Message Board Thread - "Roof Survey - Large Stone Ballast"

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Roof Survey - Large Stone Ballast Dusty 6/30/2005
I recently looked a leaky flat rubber mambrane roof having large river stone ballast. The ballast is spread 2"-4" in thickness acrossed the membrane. I was on the roof about 2 hours after sundown and the roof appeared uniform in temperature. Conditions seemed right for a good scan: sunny all day, low wind and clear at night.

My question is should I have stayed on the roof longer or will the large ballast mask the moisture below?
 
Re:Roof Survey - Large Stone Ballast roofman 7/5/2005
Typically, No.

The ballast has such a large thermal mass that the wet insulation below doesn't stand a chance in altering the temp of the stone over that area enough to produce a reliable scan. If the ballast has a thin enough coverage, like a wind scoured area with say a single layer of stones, or less, you may be able to see the wet areas signature bleed through/past the stone.

As such our firm will typically tell clients that IR scans of ballasted single plys are not an option.

However, you can sometimes view the thermal inversion of a ballasted roof from an elevated position. Particularily if there is an adjacent elevated roof section. i.e. one person with the camera up high and another being directed to where the edge of the "anomaly" is, to mark it. This technique is a VERY unreliable and needs to be backed-up with core smaples from the marked areas to confirm the wet. But it has worked (and failed) on occasion.

Matt Dupuis
Structural Research Inc.
Middleton, WI
608-831-5333 Voice
608-831-6295 FAX
E-Mail mdupuis@sri-msn.com
web : www.sri-msn.com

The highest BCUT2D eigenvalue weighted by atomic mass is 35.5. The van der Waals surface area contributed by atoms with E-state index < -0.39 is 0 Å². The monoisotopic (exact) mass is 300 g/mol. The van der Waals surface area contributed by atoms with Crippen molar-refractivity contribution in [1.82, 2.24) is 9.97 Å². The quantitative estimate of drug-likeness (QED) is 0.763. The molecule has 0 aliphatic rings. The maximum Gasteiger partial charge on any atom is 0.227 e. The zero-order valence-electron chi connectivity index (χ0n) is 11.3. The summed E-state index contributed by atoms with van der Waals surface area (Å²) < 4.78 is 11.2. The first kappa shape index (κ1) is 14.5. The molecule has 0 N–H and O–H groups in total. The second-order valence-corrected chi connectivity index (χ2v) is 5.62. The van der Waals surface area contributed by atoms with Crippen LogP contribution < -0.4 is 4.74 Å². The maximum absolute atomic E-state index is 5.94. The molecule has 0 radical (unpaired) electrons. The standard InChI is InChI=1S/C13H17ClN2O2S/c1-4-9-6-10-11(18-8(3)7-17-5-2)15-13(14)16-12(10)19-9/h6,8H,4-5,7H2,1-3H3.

Re:Roof Survey - Large Stone Ballast ron lucier 7/6/2005
I have had success in scanning ballasted roofs. The trick is to be there at the right time. The driving force is not necessarily the ambient temperature but the sky conditions. There will be very little thermal contrast with heavy cloud cover but very good contrast with a clear sky.

The attached image is from our building at 25 Esquire Rd. The roof had 4 to 6 inches of 2" and larger ballast. The wet section (one of several) is very clearly seen. As soon as I get a chance I will rescan this area as it has been fixed. The polyiso insualation was saturated according to our maintenance folks.

I also have a sequence of this section showing other wet insulation areas and many false indications indicated by excess ballast. E-mail if you need anything.

Ron Lucier
Infrared Training Center

 
Re:Roof Survey - Large Stone Ballast geologist 7/6/2005
An effective solution would be a "walk-under" roofing survey, which requires access to the underside of the roofing deck. This is a well-known procedure when inspecting metal roofing systems. See: http://www.lenphillips.com/images/FEATURES/Feature_MetalMag.pdf
 
Re:Roof Survey - Large Stone Ballast stewart 7/7/2005
We have now surveyed over 1.5 million square metres of flat roofs and always walk away from ballasted projects unless the ballast is very thin. The other comments are spot on.
 
Re:Roof Survey - Large Stone Ballast IR_Rob 1/6/2006
First thing is first, what is under that EPDM and ballast? The most imoprtant thing to know with any scan is what are you scanning. In a lot of cases it will be an EPS foam that doesn't soak up any water. So if there is a leak in the membrane it will get on the foam and eventualy find a seam between boards and settle on the deck. This makes it hard to find point of entry. Good luck.
 
Re:Roof Survey - Large Stone Ballast thermoman 1/12/2006
Agree with Stewart. It is extremely difficult to detect the actual source of leakage in heavy ballasted roof assemblies using IR.

The only effective means of determining the actual location of roof membrane leak is by means of a procedure called Electrical Field Vector Mapping (EFVM). This is a patented process from Europe and is provided by a company in Toronto (International Leak Detection) for the north american market. It has an almost 100% accuracy rating in detecting membrane leaks without removal of ballast or material over the membrane. It does not tell you how large the leak is but only that there is a discontinuity in the membrane itself. Check their web site for further information and don't waste your time trying to do this with IR.
 
Re:Roof Survey - Large Stone Ballast thermoman 1/12/2006
Sorry, International Leak Detection's web site is not up. They can be reached at leakdetection@bellnet.ca
 


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